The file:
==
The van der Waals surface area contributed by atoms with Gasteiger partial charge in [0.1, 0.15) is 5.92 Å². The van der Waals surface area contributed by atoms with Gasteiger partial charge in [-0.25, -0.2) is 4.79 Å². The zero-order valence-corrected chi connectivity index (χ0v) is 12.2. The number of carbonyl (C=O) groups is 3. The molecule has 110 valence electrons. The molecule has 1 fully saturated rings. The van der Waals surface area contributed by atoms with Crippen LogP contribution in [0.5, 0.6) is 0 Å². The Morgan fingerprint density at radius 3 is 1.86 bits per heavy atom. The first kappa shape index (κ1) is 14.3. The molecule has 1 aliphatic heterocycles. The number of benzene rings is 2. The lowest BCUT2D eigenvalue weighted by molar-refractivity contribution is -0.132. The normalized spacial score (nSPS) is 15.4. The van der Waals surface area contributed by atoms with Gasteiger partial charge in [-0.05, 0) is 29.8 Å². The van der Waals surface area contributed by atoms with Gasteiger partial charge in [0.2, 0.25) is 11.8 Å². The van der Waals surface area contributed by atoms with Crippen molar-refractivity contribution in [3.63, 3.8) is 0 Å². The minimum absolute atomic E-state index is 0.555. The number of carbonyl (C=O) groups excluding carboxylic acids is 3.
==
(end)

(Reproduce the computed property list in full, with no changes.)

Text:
The van der Waals surface area contributed by atoms with Gasteiger partial charge in [0.1, 0.15) is 5.92 Å². The van der Waals surface area contributed by atoms with Gasteiger partial charge in [-0.25, -0.2) is 4.79 Å². The zero-order valence-corrected chi connectivity index (χ0v) is 12.2. The number of carbonyl (C=O) groups is 3. The molecule has 110 valence electrons. The molecule has 1 fully saturated rings. The van der Waals surface area contributed by atoms with Crippen LogP contribution in [0.5, 0.6) is 0 Å². The Morgan fingerprint density at radius 3 is 1.86 bits per heavy atom. The first kappa shape index (κ1) is 14.3. The molecule has 1 aliphatic heterocycles. The number of benzene rings is 2. The lowest BCUT2D eigenvalue weighted by molar-refractivity contribution is -0.132. The normalized spacial score (nSPS) is 15.4. The van der Waals surface area contributed by atoms with Gasteiger partial charge in [-0.05, 0) is 29.8 Å². The van der Waals surface area contributed by atoms with Gasteiger partial charge in [0.2, 0.25) is 11.8 Å². The van der Waals surface area contributed by atoms with Crippen molar-refractivity contribution in [3.63, 3.8) is 0 Å². The minimum absolute atomic E-state index is 0.555. The number of carbonyl (C=O) groups excluding carboxylic acids is 3.